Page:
So there is much to be grateful for and much to ponder as I set off to walk. It’s a golden morning here and I’ve just walked out to my lighthouse to farewell it. I hope it will stand tall in my absence, and I hope it will light my way home…

Because I am home. I know that because there is a tug when I think of leaving. That has to be good doesn’t it? A little separation anxiety?

Walk strong. May your autumn days be mellow and fruitful…

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Snail trails

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Photo courtesy of Anna Chandler. Gracias companera!

 

Just over a year ago, I wrote a post honouring Domingo.

He was a man I met in 2009 in a pueblo called El Ganso on the Camino Frances.

You may recall his story from Sinning Across Spain, but if not, please click here and have a read.

It’s one of my favourite camino memories, and it still fills me with happiness whenever I recall the time I spent with him at the end of a long and dusty plod. I have longed to go back and see him ever since.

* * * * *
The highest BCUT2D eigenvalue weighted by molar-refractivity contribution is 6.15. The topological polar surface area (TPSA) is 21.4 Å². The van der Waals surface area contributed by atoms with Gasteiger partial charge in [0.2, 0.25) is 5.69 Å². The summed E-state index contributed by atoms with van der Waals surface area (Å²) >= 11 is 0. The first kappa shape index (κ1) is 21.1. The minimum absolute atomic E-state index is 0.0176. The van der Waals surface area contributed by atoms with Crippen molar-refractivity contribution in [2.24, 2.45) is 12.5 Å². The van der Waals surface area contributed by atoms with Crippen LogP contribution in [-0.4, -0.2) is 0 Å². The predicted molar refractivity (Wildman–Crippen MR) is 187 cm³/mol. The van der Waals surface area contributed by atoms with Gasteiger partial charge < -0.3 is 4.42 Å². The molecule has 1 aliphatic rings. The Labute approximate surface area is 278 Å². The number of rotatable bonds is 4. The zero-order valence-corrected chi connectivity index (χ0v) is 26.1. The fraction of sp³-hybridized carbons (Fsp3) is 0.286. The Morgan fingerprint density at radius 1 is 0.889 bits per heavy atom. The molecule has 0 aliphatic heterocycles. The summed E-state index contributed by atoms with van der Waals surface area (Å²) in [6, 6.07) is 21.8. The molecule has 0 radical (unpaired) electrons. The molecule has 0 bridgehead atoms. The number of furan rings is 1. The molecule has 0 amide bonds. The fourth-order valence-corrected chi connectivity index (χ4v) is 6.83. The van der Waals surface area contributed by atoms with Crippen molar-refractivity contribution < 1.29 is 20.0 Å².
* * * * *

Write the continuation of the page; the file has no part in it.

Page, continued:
For the last month or so, I’ve been getting updates from a smiling pilgrim called Anna Chandler as she made her way along the trail on the Frances. She’d read Sinning Across Spain and contacted me via Facebook just before she left. I wished her well, and asked her to have a vino tinto for me. She did – and also updated me on blisters and pilgrim numbers. I asked her to have a sol y sombra. I think she did, then she updated me on her progress as she edged toward the meseta. I asked her to look up Domingo for me when she reached El Ganso, out there on the plains.